You see, I knew that this was not just an education issue. For many kids, it was a survival issue. Schools are never just schools. Statistics never tell the full story, but seeing the raw data on those educational reports was not just a rallying cry for me to act. It was a reminder of how very different my life nearly was.
I realized I was staring into my own story — the story of a young soul turned around, but just barely, because of a second chance at education. I had almost been just another statistic. My feverish work in trying to solve a problem that was putting young men and women at chaotic intersections was a result of once being at one myself.
I knew I was part of another story, another group of young men that seemed predestined to have a location set for them: on the street corners or behind prison bars. I had accepted that world and the familiar narrative it often brings.
But one day in 1993, as I was speeding south toward Richmond and closing in on that chaotic intersection between I-95 and I-64, I received a phone call from my mother that changed my story. She asked me to come back home, and even though I knew this was putting me right in harm’s way, I knew it was the right thing to do.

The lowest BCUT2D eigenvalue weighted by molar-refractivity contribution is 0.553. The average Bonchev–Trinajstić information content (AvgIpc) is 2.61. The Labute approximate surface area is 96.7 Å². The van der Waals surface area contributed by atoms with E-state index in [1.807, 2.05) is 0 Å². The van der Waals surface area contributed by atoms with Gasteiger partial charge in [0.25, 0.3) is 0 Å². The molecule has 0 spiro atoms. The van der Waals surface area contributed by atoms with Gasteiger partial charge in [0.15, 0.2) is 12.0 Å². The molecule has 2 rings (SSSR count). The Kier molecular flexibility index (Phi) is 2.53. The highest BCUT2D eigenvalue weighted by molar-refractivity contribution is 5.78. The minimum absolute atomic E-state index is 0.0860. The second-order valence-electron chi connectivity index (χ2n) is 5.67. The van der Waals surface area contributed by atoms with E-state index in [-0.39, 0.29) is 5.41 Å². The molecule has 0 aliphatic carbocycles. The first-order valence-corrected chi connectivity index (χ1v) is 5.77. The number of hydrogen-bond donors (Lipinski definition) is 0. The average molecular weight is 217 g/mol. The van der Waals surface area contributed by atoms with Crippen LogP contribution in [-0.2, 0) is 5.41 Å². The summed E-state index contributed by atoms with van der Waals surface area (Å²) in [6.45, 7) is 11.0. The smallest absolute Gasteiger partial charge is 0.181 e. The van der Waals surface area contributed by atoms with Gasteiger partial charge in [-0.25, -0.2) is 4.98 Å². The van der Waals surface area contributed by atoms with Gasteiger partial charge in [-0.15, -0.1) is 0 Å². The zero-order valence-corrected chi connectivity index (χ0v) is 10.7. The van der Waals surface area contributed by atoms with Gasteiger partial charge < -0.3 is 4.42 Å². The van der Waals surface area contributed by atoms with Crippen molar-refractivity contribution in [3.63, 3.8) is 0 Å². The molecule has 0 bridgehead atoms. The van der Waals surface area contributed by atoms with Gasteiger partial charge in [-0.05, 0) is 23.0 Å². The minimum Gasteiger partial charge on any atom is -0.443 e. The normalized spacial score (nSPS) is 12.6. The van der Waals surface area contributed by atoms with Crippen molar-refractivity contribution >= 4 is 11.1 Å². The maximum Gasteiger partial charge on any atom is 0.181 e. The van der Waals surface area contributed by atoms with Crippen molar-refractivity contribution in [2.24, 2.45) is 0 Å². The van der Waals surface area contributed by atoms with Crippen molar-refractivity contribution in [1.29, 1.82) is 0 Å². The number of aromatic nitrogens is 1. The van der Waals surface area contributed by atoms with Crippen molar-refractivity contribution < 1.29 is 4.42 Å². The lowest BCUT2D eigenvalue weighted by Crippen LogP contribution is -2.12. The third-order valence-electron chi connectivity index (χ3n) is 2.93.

At that intersection I chose to make the right turn.
My book, Wrong Lanes Have Right Turns: A Pardoned Man’s Escape from the School-to-Prison Pipeline and What We Can Do to Dismantle It, is the story of how one life turned around. I believe we’re all at our own intersections of what is possible and what is purposeful.
But if we don’t make the right turns, we might not reach our destinations.
My story, in more than one way, is about school — the ways it doesn’t work for everyone and the ways I dream it can.
And it’s a testament that any of us can change the world of a child or a classroom for the better, right where we are.
Just look at the headlines. Or the statistics. Or the eyes of kids in classrooms all over America. Maybe we’re all headed in the wrong direction right now. But I have good news.
You see, I’m living proof that even wrong lanes have right turns.
Adapted from Wrong Lanes Have Right Turns: A Pardoned Man’s Escape from the School-to-Prison Pipeline and What We Can Do to Dismantle It © 2022 by Michael Phillips. Published by WaterBrook, an imprint of Random House, a division of Penguin Random House LLC, on January 25, 2022.
Michael Phillips is passionate about helping people live a better life. His determination to drive social change with lasting transformational benefits to society has led him to become an innovator and thought leader in social entrepreneurship and education. He is the founder of LifePrep and currently serves as the chief engagement and fulfillment officer for the T.D. Jakes Foundation.
As an author and inspirational speaker, Phillips has become a champion for children and families around the world. He is the chairman of 50CAN and serves as a board member of KuriosEd. His powerful story and message of collateral hope has transformed many lives and helped to revitalize communities. Michael Phillips and his wife, Dr. Anita Phillips, reside in Dallas, Texas.